They have until 2027. That's 13 more years. Think about where we were 13 years ago. Bill James was a cult hero. "Moneyball" was two years from being released. The evolution of the game since then has been staggering, frightening, glorious. If the game grows half as much over the next 13 years, it will still be a monumental shift.
For at least some of us, a refusal to vote for a player strongly linked to PEDs is not a question of morality.
Bob Costas said on MLB Network that the issue was more one of “authenticity.” I see it the same way, knowing full well that my voting choices are fair game for those who argue — quite reasonably — that we cannot accurately judge which players did what, to what extent, and the impact their usage had on the game.
I'm not sure I'm doing the right thing by withholding votes for Barry Bonds, Roger Clemens and others, and I reassess my choices every year. But as I've written before, election to the Hall is a privilege, not a right. And the Hall is a museum — a museum with a stated mission of preserving the game’s history, warts and all.
The so-called steroid era is part of that history. If the BBWAA chooses not to elect Bonds and Clemens, it would not mean that they are whitewashed out of Cooperstown; their respective achievements are well-documented in the museum. No, not electing them would simply mean they did not receive the sport's highest honor.
So I had a big, fat, chemically augmented "no" for Barry Bonds, Sammy Sosa, Roger Clemens, Mark McGwire and Rafael Palmeiro. And I had an agnostic "no," if there is such a thing, for Steroid Era guys such as Jeff Bagwell, Craig Biggio, Mike Piazza, Luis Gonzalez and Jeff Kent.
I can’t emphasize this enough: I’m not sorry about any of it.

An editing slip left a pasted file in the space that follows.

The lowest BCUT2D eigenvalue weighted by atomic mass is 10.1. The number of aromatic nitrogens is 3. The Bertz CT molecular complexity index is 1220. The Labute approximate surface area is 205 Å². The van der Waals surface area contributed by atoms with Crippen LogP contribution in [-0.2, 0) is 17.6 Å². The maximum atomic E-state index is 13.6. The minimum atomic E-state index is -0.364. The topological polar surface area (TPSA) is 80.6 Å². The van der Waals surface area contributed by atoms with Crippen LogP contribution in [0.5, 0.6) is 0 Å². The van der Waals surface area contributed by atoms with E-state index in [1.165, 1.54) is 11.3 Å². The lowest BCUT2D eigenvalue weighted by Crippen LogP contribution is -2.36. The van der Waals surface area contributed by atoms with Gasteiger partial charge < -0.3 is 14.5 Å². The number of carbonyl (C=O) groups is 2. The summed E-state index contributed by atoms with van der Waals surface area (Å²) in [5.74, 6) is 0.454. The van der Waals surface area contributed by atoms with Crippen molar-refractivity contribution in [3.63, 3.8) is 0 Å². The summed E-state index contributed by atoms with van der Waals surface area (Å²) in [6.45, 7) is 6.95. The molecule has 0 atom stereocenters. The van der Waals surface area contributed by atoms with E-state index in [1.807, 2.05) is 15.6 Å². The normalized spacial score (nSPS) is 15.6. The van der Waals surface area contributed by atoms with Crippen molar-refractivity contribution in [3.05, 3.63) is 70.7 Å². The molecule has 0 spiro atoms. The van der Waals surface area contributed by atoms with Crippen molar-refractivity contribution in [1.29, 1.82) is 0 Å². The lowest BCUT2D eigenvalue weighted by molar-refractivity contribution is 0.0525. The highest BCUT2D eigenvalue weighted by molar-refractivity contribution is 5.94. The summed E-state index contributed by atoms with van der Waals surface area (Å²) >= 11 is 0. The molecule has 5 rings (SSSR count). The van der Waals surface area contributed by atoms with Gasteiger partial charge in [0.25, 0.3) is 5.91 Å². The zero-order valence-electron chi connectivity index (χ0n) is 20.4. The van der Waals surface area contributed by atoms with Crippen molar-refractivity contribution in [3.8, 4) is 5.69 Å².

Don’t blame me for the people who didn’t get into the Hall. Blame an era. Blame the dirty players (and there were a lot of them) for creating an atmosphere heavy with distrust. Blame Major League Baseball if you think it was either complicit in the Steroid Era or looked the other way. I don’t care.
I get to vote how I want, for whom I want and by whatever yardstick I want. That’s how it works when you walk into a voting booth, isn’t it? You bring in all your experiences, opinions and prejudices. Same thing here.
There are some differences between those lines. Glavine pitched 850 more innings than did Mussina and 1150 more than Schilling, plus Glavine won more games (and more Cy Young Awards). Maybe more importantly, Glavine won three hundred (and five) games. But their ERAs are comparable, and Glavine notched the fewest strikeouts of the three. Looking at the WAR totals, they all rate pretty comparably. It seems like it’s the same basic case for all three men, or at least close to it. They all even have a “calling card” postseason heroic game to brag about (Schilling’s hematological hosiery heroics in the 2004 ALCS, Glavine’s eight-inning, one-hit performance in the clinching Game 6 of the 1995 World Series, and Mussina’s criminally overlooked 15-strikeout performance in Game 3 of the ALCS, although the Orioles eventually lost that game), as well as his three-inning relief appearance in 2003 ALCS Game 7.
Why then is Glavine (91.9 percent!) getting inner-circle level support while neither Schilling nor Mussina broke the 30 percent barrier? It seems that these three men should have roughly the same support. It’s tempting to think that Glavine’s crossing of the magic 300-win mark is what put him into the 90 percent, first-ballot club. ...
Let me float a slightly different theory. If I played a word association game with “Tom Glavine,” I’ll bet the most common response would be “Greg Maddux." ... Suppose that Maddux had not been on this year’s ballot. Or suppose that Maddux had been teammates for most of the ’90s with Mussina or Schilling. Does Tom Glavine break the 90 percent mark, or is he simply a 60 percent guy who will get in eventually, but only after we’ve had enough time to think about it? Did Glavine get in this time because he had Greg Maddux (and fellow electee Bobby Cox) as a wingman? It’s sort of an uncomfortable question, isn’t it?
Asked whether players linked to PEDs should be allowed in, Thomas referenced current Hall of Famers he has spent time with and their vehement stance against steroid users joining the club.
"I've got to take the right stance too," Thomas said. "No, they shouldn't get in. There shouldn't be cheating allowed to get into the Hall of Fame."